Faculty & Research -Entrepreneurs: how investing in Grey Matter

Entrepreneurs: how investing in Grey Matter

Patenting has long been the standard way for public institutions to protect their intellectual property. This only represents a stop-gap solution as large companies with big budgets can afford to pay out the royalties demanded. However, the emerging importance of “tacit knowledge” and the trend of start-ups integrating research centres in order to tap into this less tangible type of expertise offers a more affordable option for entrepreneurs.

Entrepreneurs are, by definition, businesspeople with a high level of curiosity and a desire to innovate. However, in order to convert this drive to innovate into concrete business, they will often need to access pre-existing knowledge by one means or another. Patents represent the ultimate barrier to knowledge in two ways. The cost often represents a financial no-no for smaller organisations, such that they are priced out of the market by bigger businesses with larger budgets. Worse still, even being able to pay royalties offers no absolute guarantee of gaining full access to the knowledge required to be able to innovate. It is for this reason that the phenomenon of knowledge piracy has come about, where businesses and entrepreneurs will try to circumnavigate intellectual property rights in order to keep costs down while obtaining what they need in order to do innovative business. However, understanding the types of knowledge available may just help entrepreneurs in particular identify the right legitimate way of obtaining them.


Explicit versus tacit knowledge

Research into knowledge types breaks identifies two main forms – explicit and tacit. The former corresponds to formalised and documented findings, for example in the form of patents, copyrights, trademarks, books, the internet, databases, or case studies, to name a few. The latter refers to the more intangible, unwritten or unexpressed manifestations of knowledge, such as communities of practice, skills, interactions between employees, experience, or know-how. Whilst the former can be more easily accessed (admittedly at a cost, in the case of trademark-protected or patented material), the latter requires an altogether different approach.


Absorbing from within

In response to the increasing search for explicit and tacit knowledge by entrepreneurs, public institutions regularly create structures known as “spin-offs” that enable both types of knowledge to be accessed from within. This win-win situation generates revenues for institutions such as research centres who, for a fee, allow entrepreneurs to integrate their structure in order to tap into the various types of knowledge available on-site and in-house. In return, entrepreneurs enjoy privileged access to information that would otherwise be much more costly in time and money to unearth from outside, if possible at all in the case of tacit knowledge. However, studies into this new form of collaboration have, until recently, been purely quantitative and mainly focussed upon explicit knowledge.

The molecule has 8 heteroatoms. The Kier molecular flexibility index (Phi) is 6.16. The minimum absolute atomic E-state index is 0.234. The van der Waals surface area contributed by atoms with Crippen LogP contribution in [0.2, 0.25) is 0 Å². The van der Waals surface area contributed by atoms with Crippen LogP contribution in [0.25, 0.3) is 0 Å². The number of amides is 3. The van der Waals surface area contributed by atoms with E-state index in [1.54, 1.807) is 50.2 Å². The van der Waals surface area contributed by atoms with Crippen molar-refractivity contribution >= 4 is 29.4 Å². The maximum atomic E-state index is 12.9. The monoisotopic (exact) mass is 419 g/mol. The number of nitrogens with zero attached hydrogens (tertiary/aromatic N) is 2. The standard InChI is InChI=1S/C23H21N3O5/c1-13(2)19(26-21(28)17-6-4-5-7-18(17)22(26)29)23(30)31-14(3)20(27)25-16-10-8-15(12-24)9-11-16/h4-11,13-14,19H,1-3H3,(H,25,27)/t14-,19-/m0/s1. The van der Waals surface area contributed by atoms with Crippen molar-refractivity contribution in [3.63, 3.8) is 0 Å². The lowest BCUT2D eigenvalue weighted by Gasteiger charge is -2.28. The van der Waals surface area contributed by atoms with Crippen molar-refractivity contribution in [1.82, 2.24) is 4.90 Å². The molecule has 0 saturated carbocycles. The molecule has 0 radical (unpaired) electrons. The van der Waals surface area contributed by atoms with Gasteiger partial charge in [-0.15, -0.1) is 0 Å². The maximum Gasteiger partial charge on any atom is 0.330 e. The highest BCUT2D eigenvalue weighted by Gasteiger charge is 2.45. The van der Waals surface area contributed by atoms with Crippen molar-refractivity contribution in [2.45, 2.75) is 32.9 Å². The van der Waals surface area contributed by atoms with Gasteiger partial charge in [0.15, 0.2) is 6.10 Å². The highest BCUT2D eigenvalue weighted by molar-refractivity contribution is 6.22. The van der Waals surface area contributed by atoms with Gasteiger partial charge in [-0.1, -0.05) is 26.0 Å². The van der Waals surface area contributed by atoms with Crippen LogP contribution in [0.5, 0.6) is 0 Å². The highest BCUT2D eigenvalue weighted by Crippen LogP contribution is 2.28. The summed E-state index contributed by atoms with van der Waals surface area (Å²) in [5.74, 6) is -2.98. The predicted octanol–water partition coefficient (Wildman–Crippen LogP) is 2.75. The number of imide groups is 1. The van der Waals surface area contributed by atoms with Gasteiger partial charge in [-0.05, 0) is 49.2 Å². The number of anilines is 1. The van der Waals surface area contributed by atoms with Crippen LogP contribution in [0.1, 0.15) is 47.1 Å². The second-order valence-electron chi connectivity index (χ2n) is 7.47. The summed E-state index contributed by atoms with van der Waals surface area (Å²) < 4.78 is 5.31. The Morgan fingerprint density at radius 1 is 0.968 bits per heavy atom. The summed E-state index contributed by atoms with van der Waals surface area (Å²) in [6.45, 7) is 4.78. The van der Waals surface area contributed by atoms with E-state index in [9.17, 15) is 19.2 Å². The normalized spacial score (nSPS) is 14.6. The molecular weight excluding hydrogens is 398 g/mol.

Understanding the incubator

Recent in-depth qualitative analysis of the “incubator” approach whereby spin-offs integrate public institutions in order to access both explicit and tacit knowledge has been conducted via three case studies of the CEA-LETI research centre and three spin-offs: Tronics, Beamind and STMicroelectronics.
Of the main findings to emerge from the three varyingly successful cases, maintaining a balance of tacit and explicit knowledge had an especially positive impact on the relative success of each partnership. In all instances, the incubator or “spin-off” set-up enabled knowledge to be transferred at a competitive price, representing a relative saving for the purchasing entrepreneurs and a source of commercial revenue for the selling institution.


Legalise it!

Beyond the financial interests of the model examined, it also offers another key merit – the potential eradication of knowledge piracy. It is clear that making knowledge entirely public and accessible would not be in the long-term interest of R&D. However, by keeping innovation private up to a certain point but then enabling the fruits of researchers’ labours to be accessed via a balanced partnership with entrepreneurs and not exclusively with the large firms that can stump up the large sums required to pay out royalties, a new way of “legally pirating” knowledge in a mutually beneficial way is now a reality.

This article draws inspiration from Smart-stolen tacit knowledge: institutional arrangements for invited piracy, written by Laurent Scaringella published in Int. J. Entrepreneurship and Small Business, Vol. 22, No. 4 (2014).
Laurent Scaringella is an Assistant Professor of Strategy and Innovation at Rennes School of Business, France. His research interests include the management of innovation, knowledge management, entrepreneurship, geographical economics, and organisational design.


Designed vector by Freepik